- The Organization for Economic Cooperation and Development said that major infrastructure programs like the $1 trillion plan proposed by President-elect Donald Trump could boost the global economy, according to ABC News.
- Due in part to stimulus plans in both the United States and China, the OECD raised its world economic growth projection to 3.3%, a modest uptick from its previous forecast of 3.2%. The group also raised its U.S. growth projections for 2017 (2.3%) and 2018 (3%) on expectations of an "easing of fiscal policy."
- The group warned, however, that if the protectionist trade principles espoused by Trump and other politicians are incorporated into infrastructure spending legislation, they could result in higher costs and economic woes for other countries.
The OECD said the almost-flat growth seen in recent years could be over as governments take advantage of low interest rates to fund infrastructure and education programs. Trump's infrastructure proposals and tax-cutting promises, the report said, have seen market support, and if he can further his plans to the point of implementation, increased economic activity could result.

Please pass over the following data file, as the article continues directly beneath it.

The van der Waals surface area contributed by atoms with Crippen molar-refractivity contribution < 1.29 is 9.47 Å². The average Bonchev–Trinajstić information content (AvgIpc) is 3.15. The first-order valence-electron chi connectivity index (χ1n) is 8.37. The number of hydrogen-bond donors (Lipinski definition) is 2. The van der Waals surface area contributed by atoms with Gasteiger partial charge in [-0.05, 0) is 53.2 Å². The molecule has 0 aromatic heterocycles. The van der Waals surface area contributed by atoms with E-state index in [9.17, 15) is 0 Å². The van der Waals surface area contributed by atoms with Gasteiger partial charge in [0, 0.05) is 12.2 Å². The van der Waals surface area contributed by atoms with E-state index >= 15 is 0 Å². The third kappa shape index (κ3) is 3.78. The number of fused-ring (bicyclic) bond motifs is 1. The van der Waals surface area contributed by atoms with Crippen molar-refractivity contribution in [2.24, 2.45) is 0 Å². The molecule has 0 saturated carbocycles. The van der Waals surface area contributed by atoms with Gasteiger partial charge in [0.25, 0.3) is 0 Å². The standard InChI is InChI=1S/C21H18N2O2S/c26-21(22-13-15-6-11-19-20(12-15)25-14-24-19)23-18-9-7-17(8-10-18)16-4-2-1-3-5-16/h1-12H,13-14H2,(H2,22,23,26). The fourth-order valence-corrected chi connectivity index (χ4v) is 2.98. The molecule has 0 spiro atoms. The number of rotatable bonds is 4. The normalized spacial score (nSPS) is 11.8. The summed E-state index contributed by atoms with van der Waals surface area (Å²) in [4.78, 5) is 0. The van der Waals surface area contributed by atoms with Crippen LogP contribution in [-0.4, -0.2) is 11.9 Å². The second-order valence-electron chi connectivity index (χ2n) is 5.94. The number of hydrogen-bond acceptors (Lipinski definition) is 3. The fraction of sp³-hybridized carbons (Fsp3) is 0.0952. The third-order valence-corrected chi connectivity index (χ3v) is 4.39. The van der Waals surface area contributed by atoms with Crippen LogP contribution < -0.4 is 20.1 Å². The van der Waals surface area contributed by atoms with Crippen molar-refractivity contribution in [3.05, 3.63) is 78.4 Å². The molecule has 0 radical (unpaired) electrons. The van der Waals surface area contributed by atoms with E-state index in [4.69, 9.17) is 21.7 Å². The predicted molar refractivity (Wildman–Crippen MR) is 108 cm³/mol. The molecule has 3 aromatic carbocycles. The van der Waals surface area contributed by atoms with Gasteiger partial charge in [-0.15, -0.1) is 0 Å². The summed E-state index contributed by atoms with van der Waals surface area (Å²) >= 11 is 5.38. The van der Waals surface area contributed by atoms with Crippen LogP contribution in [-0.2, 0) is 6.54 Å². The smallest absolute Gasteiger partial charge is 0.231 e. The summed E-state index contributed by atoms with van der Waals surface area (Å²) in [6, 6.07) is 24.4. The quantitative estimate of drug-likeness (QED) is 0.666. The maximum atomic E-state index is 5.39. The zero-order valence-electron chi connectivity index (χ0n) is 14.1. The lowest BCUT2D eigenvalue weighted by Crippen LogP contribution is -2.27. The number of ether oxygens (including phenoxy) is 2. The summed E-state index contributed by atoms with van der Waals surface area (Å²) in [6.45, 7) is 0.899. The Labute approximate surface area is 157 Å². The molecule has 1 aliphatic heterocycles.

A June McKinsey Global Institute report determined that major countries need to increase their infrastructure spending — transportation, power, water and telecommunications — by an average of $350 billion a year from now until 2030 to meet demands imposed by use. However, McKinsey noted that many of these nations have cut back on infrastructure spending, despite being told they could create a "jolt" for their economies by upping such expenditures. The American Society of Civil Engineers' latest report card gave U.S. infrastructure a D+ and said the country needs to invest at least $3.6 trillion by 2020, or U.S. businesses, gross national product and family disposable income would suffer.
McKinsey said the U.S. spent 3.2% of GDP on infrastructure in 2014, which was a reduction from 2009's level of 4.2%. If Trump's plan becomes a reality — which is still up in the air — the U.S. should see significant private investment in user- and fee-based infrastructure assets and the proliferation of public-private partnerships as a way to deliver them. His original proposal also provides for an 82% tax credit on private equity investment. However, until Trump's team hammers out a more detailed plan, it remains to be seen how attractive the terms will be for the private sector.